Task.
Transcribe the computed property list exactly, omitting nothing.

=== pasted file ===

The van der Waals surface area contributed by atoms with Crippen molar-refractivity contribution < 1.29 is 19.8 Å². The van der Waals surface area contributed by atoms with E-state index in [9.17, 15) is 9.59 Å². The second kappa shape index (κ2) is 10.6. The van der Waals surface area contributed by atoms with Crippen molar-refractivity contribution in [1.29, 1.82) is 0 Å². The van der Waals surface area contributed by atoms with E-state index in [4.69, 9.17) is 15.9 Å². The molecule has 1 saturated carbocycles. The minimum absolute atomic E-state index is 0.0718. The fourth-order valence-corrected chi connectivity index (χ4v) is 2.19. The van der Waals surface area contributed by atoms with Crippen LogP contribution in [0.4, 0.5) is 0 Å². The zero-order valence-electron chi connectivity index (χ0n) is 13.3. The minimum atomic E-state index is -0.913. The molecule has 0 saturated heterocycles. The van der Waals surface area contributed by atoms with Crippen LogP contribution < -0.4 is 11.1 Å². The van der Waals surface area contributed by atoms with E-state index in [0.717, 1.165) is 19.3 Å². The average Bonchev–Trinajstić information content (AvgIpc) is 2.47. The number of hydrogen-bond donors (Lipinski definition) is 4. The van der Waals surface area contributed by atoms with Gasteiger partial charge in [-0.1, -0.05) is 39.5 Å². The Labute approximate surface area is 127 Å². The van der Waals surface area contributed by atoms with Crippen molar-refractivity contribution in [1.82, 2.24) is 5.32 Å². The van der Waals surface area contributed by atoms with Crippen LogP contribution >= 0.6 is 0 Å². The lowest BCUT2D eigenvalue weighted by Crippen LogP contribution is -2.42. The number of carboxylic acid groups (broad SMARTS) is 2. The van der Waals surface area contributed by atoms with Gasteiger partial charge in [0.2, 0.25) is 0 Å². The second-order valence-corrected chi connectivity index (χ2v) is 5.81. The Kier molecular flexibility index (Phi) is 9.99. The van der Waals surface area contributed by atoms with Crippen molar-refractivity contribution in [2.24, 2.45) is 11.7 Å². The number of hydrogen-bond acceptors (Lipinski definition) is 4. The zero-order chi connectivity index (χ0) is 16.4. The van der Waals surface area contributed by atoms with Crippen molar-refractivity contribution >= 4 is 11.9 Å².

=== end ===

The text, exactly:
The van der Waals surface area contributed by atoms with Crippen molar-refractivity contribution < 1.29 is 19.8 Å². The van der Waals surface area contributed by atoms with E-state index in [9.17, 15) is 9.59 Å². The second kappa shape index (κ2) is 10.6. The van der Waals surface area contributed by atoms with Crippen molar-refractivity contribution in [1.29, 1.82) is 0 Å². The van der Waals surface area contributed by atoms with E-state index in [4.69, 9.17) is 15.9 Å². The molecule has 1 saturated carbocycles. The minimum absolute atomic E-state index is 0.0718. The fourth-order valence-corrected chi connectivity index (χ4v) is 2.19. The van der Waals surface area contributed by atoms with Crippen LogP contribution in [0.4, 0.5) is 0 Å². The zero-order valence-electron chi connectivity index (χ0n) is 13.3. The minimum atomic E-state index is -0.913. The molecule has 0 saturated heterocycles. The van der Waals surface area contributed by atoms with Crippen LogP contribution < -0.4 is 11.1 Å². The van der Waals surface area contributed by atoms with E-state index in [0.717, 1.165) is 19.3 Å². The average Bonchev–Trinajstić information content (AvgIpc) is 2.47. The number of hydrogen-bond donors (Lipinski definition) is 4. The van der Waals surface area contributed by atoms with Gasteiger partial charge in [-0.1, -0.05) is 39.5 Å². The Labute approximate surface area is 127 Å². The van der Waals surface area contributed by atoms with Crippen molar-refractivity contribution in [1.82, 2.24) is 5.32 Å². The van der Waals surface area contributed by atoms with Crippen LogP contribution >= 0.6 is 0 Å². The lowest BCUT2D eigenvalue weighted by Crippen LogP contribution is -2.42. The number of carboxylic acid groups (broad SMARTS) is 2. The van der Waals surface area contributed by atoms with Gasteiger partial charge in [0.2, 0.25) is 0 Å². The second-order valence-corrected chi connectivity index (χ2v) is 5.81. The Kier molecular flexibility index (Phi) is 9.99. The van der Waals surface area contributed by atoms with Crippen molar-refractivity contribution in [2.24, 2.45) is 11.7 Å². The number of hydrogen-bond acceptors (Lipinski definition) is 4. The zero-order chi connectivity index (χ0) is 16.4. The van der Waals surface area contributed by atoms with Crippen molar-refractivity contribution >= 4 is 11.9 Å².